The Life of Hypatius by Callinicus provides a lengthy account of an ascetic’s conversion as a young man, his life and leadership in different monastic communities, his good works and miracles. This Vita is especially remarkable for its portrayal of different social groups at the monastery: people from the highest (prefects, counts, even members of the imperial family) to the lowest (peasants, slaves, beggars) levels of society intersected at Hypatius’ rural monastery near Chalcedon. This paper will examine the relationships among and depictions of these different groups, drawing attention to the ambivalence toward high social status and culture. For instance, Hypatius was a man of both the lower and upper classes: passing himself off as a slave, he hid his well-born, educated family background from his followers. As an abbot, Hypatius helped the local laity in their struggle with rural poverty. In return, the country people could be counted on to defend the monastery when necessary. Yet, Hypatius never encouraged the country people to enter the contemplative life, whereas he did recruit scholars and other, more urban, visitors. According to Callinicus, Hypatius’ followers were astonished that an unlettered man could command such authority (6.8). At the same time, the hagiographer provides the testimony of visiting scholars (scholastikoi) regarding the abbot’s considerable intellectual credentials.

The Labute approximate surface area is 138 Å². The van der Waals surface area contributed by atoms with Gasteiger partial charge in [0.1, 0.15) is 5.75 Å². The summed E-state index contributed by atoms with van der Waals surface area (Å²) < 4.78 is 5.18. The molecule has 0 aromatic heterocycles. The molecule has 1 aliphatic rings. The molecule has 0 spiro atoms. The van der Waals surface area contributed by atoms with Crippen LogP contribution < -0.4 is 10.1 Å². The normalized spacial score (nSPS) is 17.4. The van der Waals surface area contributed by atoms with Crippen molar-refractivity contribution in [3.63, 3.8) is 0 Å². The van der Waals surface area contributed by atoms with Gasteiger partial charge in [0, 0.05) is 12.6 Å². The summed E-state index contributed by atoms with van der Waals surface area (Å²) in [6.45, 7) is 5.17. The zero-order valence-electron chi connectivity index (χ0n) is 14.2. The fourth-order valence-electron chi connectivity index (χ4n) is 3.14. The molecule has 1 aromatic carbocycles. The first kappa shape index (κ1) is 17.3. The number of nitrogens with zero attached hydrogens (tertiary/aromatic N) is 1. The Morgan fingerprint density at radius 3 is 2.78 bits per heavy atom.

This Vita demonstrates that the ascetic emphasis on almsgiving, the rejection of wealth, and freedom of speech in the face of power, challenged traditional social divisions without abandoning them altogether. There has been surprisingly little attention paid to this Vita: it is most often cited for its references to the Huns, and for Hypatius’ interference with the Olympic Games in Chalcedon. This text should be more widely known for its depiction of social and cultural connections among scholars, peasants, and monks.